Originally scheduled to begin at 9:15 p.m., the contest was delayed three hours by severe weather that included heavy rain and lightning at H.A. Chapman Stadium.
The game started at 12:16 a.m. Sunday and concluded at 3:35. The No. 7-ranked Cowboys posted a 59-33 victory over the Golden Hurricane.
"My suggestion was once it got to 11:30 or so was to not play the football game and I didn't think it was good, but obviously we went ahead and played it so I'm going to say it wasn't my call," Gundy said Monday morning during the weekly Big 12 coaches teleconference. "Somebody else above me made those decisions. There was communication going on, but I think ultimately it became Tulsa's call because it was their home game. Nobody came to me and said, 'Do you want to play this game?' 'No, I don't.' 'OK, we're going home.' So obviously somebody else was able to make a stronger impression than I was."
Gundy said there were many challenges to overcome.
"I had concerns about our players being out there at that time," Gundy said. "College kids stay up late and all that, but they don't exert energy and try to play a football game from 1 to 4 in the morning, so you don't know. I don't think anybody's been in that situation before.
"Once we got into an hour and half or two hours (delay), if they would have decided to not play the game, I was OK with that. I wasn't excited about our players being out there at 2 and 3 in the morning playing a football game. I was concerned about their health. I don't know how players compete at 2 or 3 in the morning, and I certainly didn't want a young man to get an injury and not be able to play the rest of the year because he's out there at 2 or 3 in the morning. I had concerns with it, yes."
Gundy said he knew there would be challenges when the original late starting time was set so the game could be shown to a larger television audience on the Fox Sports Network.
"I said after the game it's not really anybody's fault, but at some point do we really want to start a game at 9 o'clock and be put in that situation?" Gundy said. "The rain was coming anyway, but when you start at 7, you're in the third quarter anyway when all that happens. I just don't think it's best for the student-athlete.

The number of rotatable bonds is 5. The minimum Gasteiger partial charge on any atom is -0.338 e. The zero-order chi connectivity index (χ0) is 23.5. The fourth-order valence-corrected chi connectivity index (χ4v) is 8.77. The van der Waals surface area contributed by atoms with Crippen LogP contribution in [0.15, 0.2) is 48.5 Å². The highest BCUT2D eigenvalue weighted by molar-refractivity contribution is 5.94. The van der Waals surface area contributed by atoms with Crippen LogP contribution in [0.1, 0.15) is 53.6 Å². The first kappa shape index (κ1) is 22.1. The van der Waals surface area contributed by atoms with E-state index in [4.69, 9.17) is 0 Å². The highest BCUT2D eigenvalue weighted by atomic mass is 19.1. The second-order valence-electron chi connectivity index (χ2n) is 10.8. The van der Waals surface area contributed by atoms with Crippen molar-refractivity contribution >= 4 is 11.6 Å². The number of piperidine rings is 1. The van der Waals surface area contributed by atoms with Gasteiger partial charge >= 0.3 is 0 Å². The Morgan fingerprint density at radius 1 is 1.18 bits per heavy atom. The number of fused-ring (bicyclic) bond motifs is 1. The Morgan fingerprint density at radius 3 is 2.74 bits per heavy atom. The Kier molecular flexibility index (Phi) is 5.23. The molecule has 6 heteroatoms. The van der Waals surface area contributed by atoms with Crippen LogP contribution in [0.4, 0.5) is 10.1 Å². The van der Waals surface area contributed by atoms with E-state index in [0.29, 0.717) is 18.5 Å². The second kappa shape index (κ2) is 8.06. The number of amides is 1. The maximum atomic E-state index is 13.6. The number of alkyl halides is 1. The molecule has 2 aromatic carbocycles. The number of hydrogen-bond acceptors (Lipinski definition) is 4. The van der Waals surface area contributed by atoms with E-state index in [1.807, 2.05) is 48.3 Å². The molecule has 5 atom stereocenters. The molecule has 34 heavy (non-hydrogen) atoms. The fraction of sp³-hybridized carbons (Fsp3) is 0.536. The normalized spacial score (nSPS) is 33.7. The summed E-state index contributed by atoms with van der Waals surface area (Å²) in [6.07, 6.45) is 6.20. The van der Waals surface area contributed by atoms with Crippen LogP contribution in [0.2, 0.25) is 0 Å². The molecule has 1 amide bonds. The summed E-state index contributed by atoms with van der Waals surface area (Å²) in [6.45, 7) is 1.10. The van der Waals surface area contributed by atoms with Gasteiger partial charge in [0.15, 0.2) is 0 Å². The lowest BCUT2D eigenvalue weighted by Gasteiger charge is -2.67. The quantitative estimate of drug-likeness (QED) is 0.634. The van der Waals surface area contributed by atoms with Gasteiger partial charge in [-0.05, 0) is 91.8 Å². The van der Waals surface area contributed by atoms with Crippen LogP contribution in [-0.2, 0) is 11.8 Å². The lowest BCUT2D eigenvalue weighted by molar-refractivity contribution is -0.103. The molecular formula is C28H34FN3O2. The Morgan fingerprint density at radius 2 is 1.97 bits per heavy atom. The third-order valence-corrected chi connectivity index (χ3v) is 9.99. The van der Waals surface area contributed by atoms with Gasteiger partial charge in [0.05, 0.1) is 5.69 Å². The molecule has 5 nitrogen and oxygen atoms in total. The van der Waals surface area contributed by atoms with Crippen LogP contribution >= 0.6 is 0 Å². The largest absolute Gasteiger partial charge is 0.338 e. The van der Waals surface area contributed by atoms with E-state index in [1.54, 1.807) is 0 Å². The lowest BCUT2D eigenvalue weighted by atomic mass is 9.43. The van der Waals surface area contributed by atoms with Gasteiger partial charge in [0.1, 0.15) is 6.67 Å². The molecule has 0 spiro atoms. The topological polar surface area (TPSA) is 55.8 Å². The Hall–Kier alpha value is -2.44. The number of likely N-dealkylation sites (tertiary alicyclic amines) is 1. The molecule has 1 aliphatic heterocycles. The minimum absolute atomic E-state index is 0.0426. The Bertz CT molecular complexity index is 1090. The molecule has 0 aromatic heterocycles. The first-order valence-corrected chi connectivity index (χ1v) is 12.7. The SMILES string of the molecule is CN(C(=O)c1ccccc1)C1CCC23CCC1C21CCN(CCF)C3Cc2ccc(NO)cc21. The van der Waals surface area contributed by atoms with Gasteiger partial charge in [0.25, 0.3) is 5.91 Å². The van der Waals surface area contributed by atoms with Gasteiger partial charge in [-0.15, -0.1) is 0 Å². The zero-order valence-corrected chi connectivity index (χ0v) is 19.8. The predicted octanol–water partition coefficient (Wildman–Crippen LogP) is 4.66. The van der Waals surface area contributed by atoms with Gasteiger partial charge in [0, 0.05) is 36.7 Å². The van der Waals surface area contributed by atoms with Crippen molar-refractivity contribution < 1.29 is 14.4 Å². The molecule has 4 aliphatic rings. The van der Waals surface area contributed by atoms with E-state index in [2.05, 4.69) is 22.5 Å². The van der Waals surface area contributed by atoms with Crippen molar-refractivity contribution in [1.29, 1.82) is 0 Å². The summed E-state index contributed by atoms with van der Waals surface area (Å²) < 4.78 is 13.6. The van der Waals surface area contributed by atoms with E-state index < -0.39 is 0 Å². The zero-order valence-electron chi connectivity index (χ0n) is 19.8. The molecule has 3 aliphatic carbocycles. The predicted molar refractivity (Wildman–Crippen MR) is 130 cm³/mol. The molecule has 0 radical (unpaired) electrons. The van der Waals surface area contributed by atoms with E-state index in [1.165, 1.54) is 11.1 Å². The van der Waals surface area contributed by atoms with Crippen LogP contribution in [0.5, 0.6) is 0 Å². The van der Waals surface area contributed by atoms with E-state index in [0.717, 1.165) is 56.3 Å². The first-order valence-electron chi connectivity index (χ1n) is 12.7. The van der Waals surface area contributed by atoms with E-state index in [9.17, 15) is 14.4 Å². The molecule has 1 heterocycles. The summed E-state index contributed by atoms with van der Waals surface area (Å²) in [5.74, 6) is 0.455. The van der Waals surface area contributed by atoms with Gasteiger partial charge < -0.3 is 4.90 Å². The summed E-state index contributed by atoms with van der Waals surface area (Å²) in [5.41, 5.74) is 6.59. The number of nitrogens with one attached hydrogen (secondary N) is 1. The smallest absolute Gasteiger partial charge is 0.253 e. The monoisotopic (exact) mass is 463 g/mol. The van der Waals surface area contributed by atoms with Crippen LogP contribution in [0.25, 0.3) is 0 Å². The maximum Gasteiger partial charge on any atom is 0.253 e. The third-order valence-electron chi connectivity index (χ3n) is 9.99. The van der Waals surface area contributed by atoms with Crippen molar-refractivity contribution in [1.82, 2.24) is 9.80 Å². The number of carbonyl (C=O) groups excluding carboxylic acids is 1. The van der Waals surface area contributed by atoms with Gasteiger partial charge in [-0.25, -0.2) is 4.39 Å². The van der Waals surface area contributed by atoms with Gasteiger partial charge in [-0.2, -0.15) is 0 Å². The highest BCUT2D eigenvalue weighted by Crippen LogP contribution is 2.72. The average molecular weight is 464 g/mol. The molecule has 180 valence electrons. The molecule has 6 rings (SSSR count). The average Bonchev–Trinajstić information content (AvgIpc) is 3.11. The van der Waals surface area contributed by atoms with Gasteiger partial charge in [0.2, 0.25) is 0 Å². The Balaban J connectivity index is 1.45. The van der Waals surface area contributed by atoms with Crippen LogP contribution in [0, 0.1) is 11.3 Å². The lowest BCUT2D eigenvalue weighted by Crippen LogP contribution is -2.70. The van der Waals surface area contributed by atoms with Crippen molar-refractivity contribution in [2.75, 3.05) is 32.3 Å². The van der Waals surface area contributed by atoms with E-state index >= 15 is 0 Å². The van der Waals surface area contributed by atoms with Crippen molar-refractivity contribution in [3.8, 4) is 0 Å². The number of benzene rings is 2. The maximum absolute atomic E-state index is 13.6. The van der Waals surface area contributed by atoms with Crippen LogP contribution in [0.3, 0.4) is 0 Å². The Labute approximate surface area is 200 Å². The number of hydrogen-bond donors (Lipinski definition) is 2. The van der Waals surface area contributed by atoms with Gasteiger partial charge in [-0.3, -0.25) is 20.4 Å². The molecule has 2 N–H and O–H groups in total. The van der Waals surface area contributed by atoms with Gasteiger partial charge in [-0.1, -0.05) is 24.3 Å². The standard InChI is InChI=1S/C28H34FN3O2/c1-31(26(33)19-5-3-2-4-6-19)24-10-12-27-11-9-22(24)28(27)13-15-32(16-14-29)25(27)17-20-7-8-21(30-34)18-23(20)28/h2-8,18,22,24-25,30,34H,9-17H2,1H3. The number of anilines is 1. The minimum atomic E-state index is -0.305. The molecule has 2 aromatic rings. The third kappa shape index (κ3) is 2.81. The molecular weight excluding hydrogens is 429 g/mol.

"Maybe I'm a little bit too outspoken, but our APRs (Academic Progress Rates) are going up, our required number of hours to pass by semester is going up and everything's moving toward education. Then we're going to start games at 9 o'clock? I'm not sure all that ties together. So whoever's making these decisions need to think things through before we put ourselves in those difficult situations."
Asked if he was fatigued, Gundy said, "I think everybody was fatigued. I know I was fatigued. About 11 o'clock, I was fatigued. I knew going into the game that I was going to be tired in the second half because my biological clock is not made that way. I get up early and I go to bed earlier than most people. Sometimes I can stay up until 10:30 or something if I'm trying to watch a game.
"I knew that going in, but there wasn't any reason to talk about it because somebody made a decision that we were playing at 9 o'clock and so I certainly don't want to affect our team in any way, form or fashion by commenting on when the game starts. As a coach you say, 'Look they told us we play at 9, we play at 9,' but when it gets to 1 in the morning and 2 in the morning … I know I was kind of like a zombie. The players were doing better than I was because they're used to staying up a little later. I don't know that they're used to playing football at 3 in the morning. In fact, I know they're not. There were some people who were just kind of like zombies."
Now ranked No. 6 in the USA Today coaches' poll, the Cowboys play at No. 8 Texas A&M on Saturday at 2:30 p.m.
Gundy's responses to other questions during the teleconference:
What similarities or differences do you see in last year's Texas A&M team?